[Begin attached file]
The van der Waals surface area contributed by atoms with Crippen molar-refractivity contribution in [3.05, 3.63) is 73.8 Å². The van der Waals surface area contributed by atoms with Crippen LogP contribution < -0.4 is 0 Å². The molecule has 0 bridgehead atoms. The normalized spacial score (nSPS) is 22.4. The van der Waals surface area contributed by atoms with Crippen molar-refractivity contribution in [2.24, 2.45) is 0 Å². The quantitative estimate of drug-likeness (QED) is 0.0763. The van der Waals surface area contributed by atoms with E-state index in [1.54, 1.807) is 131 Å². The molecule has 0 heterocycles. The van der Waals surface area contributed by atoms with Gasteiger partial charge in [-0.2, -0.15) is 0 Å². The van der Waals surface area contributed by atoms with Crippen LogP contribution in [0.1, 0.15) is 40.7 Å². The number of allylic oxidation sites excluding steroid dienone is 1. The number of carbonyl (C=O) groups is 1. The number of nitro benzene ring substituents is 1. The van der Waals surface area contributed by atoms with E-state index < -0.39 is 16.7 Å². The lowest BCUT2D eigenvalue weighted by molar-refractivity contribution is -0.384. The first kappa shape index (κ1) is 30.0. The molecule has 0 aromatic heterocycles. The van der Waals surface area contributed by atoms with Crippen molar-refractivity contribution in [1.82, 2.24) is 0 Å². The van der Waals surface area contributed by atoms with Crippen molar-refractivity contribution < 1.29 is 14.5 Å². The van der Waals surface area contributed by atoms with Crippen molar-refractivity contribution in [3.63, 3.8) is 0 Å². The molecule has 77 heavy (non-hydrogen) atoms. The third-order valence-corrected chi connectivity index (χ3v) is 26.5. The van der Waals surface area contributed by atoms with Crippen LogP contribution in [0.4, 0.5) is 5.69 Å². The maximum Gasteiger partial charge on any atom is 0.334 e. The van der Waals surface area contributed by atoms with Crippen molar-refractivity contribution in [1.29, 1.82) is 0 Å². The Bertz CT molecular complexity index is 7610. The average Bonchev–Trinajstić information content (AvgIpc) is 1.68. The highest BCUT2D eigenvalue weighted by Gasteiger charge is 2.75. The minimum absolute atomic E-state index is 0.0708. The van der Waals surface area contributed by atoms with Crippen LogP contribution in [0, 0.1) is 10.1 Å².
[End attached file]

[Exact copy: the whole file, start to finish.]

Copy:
The van der Waals surface area contributed by atoms with Crippen molar-refractivity contribution in [3.05, 3.63) is 73.8 Å². The van der Waals surface area contributed by atoms with Crippen LogP contribution < -0.4 is 0 Å². The molecule has 0 bridgehead atoms. The normalized spacial score (nSPS) is 22.4. The van der Waals surface area contributed by atoms with Crippen molar-refractivity contribution in [2.24, 2.45) is 0 Å². The quantitative estimate of drug-likeness (QED) is 0.0763. The van der Waals surface area contributed by atoms with E-state index in [1.54, 1.807) is 131 Å². The molecule has 0 heterocycles. The van der Waals surface area contributed by atoms with Gasteiger partial charge in [-0.2, -0.15) is 0 Å². The van der Waals surface area contributed by atoms with Crippen LogP contribution in [0.1, 0.15) is 40.7 Å². The number of allylic oxidation sites excluding steroid dienone is 1. The number of carbonyl (C=O) groups is 1. The number of nitro benzene ring substituents is 1. The van der Waals surface area contributed by atoms with E-state index < -0.39 is 16.7 Å². The lowest BCUT2D eigenvalue weighted by molar-refractivity contribution is -0.384. The first kappa shape index (κ1) is 30.0. The molecule has 0 aromatic heterocycles. The van der Waals surface area contributed by atoms with Crippen molar-refractivity contribution in [1.82, 2.24) is 0 Å². The van der Waals surface area contributed by atoms with Crippen molar-refractivity contribution < 1.29 is 14.5 Å². The van der Waals surface area contributed by atoms with Crippen molar-refractivity contribution in [3.63, 3.8) is 0 Å². The molecule has 77 heavy (non-hydrogen) atoms. The third-order valence-corrected chi connectivity index (χ3v) is 26.5. The van der Waals surface area contributed by atoms with Crippen LogP contribution in [0.4, 0.5) is 5.69 Å². The maximum Gasteiger partial charge on any atom is 0.334 e. The van der Waals surface area contributed by atoms with Crippen molar-refractivity contribution in [1.29, 1.82) is 0 Å². The Bertz CT molecular complexity index is 7610. The average Bonchev–Trinajstić information content (AvgIpc) is 1.68. The highest BCUT2D eigenvalue weighted by Gasteiger charge is 2.75. The minimum absolute atomic E-state index is 0.0708. The van der Waals surface area contributed by atoms with Crippen LogP contribution in [0, 0.1) is 10.1 Å².